Another of his inventions makes it possible to control the high-voltage DC current that runs things like electric locomotives. His gamma ray detector is used in nuclear research. And his laser not only promotes faster checkouts, channel surfing and pointers; it also enables fiber optics to carry data.
It’s probably fair to say, however, that when he invented his laser in the fall of 1962, Hall could never have imagined the uses to which it would one day be put, for he was not a consumer product developer. He was an experimenter who spent his entire career at what is now GE Global Research, a General Electric research laboratory, in Niskayuna, New York, outside Schenectady.
Lasers had been invented in 1960, but they were bulky, complex affairs built around simulated rubies or chambers full of a gas that could be “excited” into giving off light, the rays of which bounced between mirrors until they were concentrated into a single beam.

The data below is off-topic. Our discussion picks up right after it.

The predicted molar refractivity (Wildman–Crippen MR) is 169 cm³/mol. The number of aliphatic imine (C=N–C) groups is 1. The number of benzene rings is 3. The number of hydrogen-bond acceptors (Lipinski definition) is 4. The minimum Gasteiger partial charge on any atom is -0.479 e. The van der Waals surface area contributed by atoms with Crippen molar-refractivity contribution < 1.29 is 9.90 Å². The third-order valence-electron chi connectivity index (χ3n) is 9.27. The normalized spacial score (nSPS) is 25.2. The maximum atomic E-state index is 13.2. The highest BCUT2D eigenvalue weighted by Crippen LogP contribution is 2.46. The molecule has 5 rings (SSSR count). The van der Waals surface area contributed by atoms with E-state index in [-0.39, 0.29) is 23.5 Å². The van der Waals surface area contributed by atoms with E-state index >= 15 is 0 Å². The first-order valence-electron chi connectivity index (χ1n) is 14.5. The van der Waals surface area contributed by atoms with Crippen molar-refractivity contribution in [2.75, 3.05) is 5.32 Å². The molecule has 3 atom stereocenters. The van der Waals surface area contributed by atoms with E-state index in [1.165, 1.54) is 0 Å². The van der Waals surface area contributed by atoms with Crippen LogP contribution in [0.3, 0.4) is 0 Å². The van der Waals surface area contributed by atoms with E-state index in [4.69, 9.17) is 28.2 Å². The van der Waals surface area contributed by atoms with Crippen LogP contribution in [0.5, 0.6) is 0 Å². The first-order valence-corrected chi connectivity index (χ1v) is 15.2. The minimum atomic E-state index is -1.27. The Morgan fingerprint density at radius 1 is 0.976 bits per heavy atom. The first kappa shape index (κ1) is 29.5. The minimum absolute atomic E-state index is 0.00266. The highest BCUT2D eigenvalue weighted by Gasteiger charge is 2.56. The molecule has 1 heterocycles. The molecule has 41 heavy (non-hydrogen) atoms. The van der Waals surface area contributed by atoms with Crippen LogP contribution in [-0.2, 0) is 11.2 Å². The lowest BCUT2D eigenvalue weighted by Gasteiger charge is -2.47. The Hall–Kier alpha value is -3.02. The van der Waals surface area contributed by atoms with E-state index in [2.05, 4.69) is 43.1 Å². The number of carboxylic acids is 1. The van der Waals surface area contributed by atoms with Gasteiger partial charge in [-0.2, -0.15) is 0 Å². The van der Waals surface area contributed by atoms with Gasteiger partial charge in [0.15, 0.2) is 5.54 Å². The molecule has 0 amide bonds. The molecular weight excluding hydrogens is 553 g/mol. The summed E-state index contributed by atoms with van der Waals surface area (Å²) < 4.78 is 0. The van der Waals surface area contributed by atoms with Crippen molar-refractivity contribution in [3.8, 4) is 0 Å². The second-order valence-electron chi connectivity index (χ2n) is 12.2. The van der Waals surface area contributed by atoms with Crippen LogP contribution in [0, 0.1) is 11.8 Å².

Hall’s laser device, by contrast, was a single, small solid-state semiconductor piece that had to be cooled to the temperature of liquid nitrogen — more than 300 degrees Fahrenheit below zero — making it an unlikely candidate for consumer uses. Once the principle of a tiny, solid laser was established, however, others refined it.
By Hall’s account, in a videotaped 2010 interview, the laser had its origins in a fellow scientist’s teasing. Since Hall had “invented all kinds of things,” he recalled his colleague saying, “Why didn’t I invent a semiconductor laser?” His earlier inventions, after all, had earned him the freedom to do what he wanted at the GE laboratory and a small team to help him do it.